The Living Forest Body
by Obi Kaufmann
What is a Forest? A terrestrial forest is a living network process of ecological functions whose health revolves around cycles of succession, as dictated by the fire regime as negotiated by the woody plants present. A forest is also a discreet physiographic area, within one or spread over many watersheds, defined by one or more keystone species of woody plant that principally governs the primary biogeochemical cycles presently sustaining the localized ecology. The first definition describes a forest by its relationship to fire, while the second describes a forest by its relationship with water. Both definitions necessarily include the presence of woody plants. Woody plants are vascular, perennial, botanicals that most often includes trees, shrubs and vines (but can also include cactus, e.g. Joshua Tree and Saguaro) who all produce wood (or similarly fibrous material) as their structural core.
The forest-body can be modeled as a single entity and should be thought of as alive itself. The life cycle of the forest is not fundamentally different than the mortal and corporeal life cycle our own bodies experience. Every forest is a single, biochemical system containing a multitudinous plethora of relationships between biological functionaries whose collective industry measurably dictates the health of the system. The ecosystem that is the forest-type is dependent on thousands of unique and specialized exchanges between energetic units that have evolved over millions of years in an adaptive cycle of growth, conservation, release and reorganization.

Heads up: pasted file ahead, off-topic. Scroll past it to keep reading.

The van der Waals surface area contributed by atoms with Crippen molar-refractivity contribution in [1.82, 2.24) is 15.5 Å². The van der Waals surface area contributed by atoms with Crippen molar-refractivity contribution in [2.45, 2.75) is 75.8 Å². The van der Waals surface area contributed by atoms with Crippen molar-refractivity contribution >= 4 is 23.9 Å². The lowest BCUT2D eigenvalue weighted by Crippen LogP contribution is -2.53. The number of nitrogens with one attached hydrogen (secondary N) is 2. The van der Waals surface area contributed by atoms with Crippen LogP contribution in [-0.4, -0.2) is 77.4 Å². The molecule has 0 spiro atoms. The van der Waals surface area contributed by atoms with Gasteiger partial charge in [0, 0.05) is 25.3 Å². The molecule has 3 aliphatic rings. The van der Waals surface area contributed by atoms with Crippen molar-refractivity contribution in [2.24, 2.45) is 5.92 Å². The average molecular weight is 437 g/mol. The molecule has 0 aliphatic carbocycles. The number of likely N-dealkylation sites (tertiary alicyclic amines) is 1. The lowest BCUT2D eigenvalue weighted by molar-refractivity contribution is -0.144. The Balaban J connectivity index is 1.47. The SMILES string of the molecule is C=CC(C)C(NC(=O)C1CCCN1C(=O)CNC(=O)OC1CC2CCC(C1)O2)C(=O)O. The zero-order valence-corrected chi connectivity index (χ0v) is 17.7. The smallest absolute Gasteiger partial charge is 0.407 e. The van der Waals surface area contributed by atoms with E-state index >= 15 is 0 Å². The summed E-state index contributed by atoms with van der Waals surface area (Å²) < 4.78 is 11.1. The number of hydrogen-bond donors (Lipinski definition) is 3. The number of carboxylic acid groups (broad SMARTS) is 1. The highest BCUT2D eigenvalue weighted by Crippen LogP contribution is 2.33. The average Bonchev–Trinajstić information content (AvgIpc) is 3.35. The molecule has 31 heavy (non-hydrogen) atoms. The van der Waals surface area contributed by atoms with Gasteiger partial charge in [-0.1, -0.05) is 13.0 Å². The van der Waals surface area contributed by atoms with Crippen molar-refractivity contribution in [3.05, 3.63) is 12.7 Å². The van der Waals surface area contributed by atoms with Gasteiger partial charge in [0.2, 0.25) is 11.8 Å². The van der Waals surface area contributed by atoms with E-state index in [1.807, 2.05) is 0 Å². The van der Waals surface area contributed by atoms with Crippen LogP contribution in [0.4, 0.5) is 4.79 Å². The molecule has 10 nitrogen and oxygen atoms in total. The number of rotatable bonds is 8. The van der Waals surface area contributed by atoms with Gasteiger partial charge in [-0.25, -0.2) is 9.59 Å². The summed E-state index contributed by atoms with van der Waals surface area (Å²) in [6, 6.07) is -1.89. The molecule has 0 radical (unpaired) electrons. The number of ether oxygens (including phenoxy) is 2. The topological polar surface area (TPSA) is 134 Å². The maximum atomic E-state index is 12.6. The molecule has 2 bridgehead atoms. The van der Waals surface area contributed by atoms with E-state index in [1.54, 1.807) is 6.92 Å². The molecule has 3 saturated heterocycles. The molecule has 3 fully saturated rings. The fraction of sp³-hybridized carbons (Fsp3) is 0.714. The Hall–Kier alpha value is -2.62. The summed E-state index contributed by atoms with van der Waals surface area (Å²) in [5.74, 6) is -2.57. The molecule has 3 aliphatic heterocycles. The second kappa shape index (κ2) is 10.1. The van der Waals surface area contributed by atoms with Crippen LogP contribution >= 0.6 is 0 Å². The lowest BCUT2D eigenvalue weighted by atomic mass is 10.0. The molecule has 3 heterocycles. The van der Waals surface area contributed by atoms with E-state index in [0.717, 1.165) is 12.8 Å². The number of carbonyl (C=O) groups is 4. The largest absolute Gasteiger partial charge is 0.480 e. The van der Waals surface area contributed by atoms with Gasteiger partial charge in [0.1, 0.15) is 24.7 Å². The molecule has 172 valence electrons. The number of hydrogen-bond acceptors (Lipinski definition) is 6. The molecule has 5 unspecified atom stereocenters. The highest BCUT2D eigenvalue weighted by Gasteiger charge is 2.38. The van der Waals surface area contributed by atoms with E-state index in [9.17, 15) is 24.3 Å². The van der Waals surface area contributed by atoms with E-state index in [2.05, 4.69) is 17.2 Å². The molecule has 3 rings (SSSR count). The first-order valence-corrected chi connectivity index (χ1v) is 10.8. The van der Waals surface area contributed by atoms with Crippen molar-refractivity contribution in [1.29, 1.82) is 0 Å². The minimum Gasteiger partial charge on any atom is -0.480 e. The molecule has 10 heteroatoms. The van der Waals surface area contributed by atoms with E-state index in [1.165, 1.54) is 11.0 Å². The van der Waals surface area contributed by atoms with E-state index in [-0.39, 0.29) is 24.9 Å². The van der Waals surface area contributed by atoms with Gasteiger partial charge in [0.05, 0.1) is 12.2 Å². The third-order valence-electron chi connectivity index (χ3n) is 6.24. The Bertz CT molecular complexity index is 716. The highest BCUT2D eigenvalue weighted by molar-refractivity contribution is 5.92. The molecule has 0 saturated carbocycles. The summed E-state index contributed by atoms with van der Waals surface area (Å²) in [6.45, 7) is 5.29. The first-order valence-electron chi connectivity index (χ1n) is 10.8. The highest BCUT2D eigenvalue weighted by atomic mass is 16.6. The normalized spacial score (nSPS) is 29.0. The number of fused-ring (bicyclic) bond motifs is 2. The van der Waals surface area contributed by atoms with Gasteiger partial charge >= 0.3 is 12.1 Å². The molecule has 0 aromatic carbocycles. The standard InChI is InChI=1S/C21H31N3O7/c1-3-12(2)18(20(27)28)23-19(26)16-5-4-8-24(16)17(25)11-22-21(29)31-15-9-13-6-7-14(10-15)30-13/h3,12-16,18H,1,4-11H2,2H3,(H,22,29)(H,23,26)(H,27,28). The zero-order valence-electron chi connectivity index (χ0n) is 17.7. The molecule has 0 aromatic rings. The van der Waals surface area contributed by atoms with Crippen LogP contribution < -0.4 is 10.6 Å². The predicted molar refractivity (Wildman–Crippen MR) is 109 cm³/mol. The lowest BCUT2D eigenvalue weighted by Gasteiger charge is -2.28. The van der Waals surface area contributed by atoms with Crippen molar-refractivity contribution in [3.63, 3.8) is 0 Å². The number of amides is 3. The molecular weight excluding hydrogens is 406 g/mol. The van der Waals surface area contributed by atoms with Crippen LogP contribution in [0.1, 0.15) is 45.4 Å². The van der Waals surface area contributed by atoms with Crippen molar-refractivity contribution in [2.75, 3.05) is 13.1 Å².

Terrestrial forests of every type exist everywhere and are all dependent upon both fire and water cycles to maintain and feed different, vital components at different stages of the adaptive cycle. A forest is not an orchard, nor is a suburban development with lots of trees, and an urban forest is not a forest. A kelp forest is an aquatic ecosystem bound to a different set of resource cycles that the terrestrial forest is not. A forest can exist within many different scales of biodiversity, from the relatively simple to the extremely complex. Temperate and low-lying forests tend toward more complexity and niche redundancy given nutrient abundancies and the general mildness of climate, while arid and alpine forests tend toward reduced quantities of speciation and biomass given more stringent conditions. The sheer amount of photosynthesis and evapotranspiration that takes place within any one of the world’s major forests radically influences water and climate patterns across the planetary atmosphere.
Forests all exhibit strata of life categories, sub-ecosystems that interact with other levels of the forest to varying degrees. These strata may include 1) subterranean and soil systems of mycorrhizal, nutrient-delivery 2) Floor habitat, surface mulch, under growth, and where liquid water may be present 3) an understory that may be of an entirely different character than the canopy – in dense, temperate forests, understory trees and shrubs may contain broad leaves to catch more sunlight filtered through the canopy trees above, 4) a canopy that may represent the most, total living space in the forest, where the dominant, or keystone species expresses its fullest capacity to produce, and 5) the emergent layer where exceptional species may poke through the canopy’s shaded ceiling to take advantage of the unhindered light above.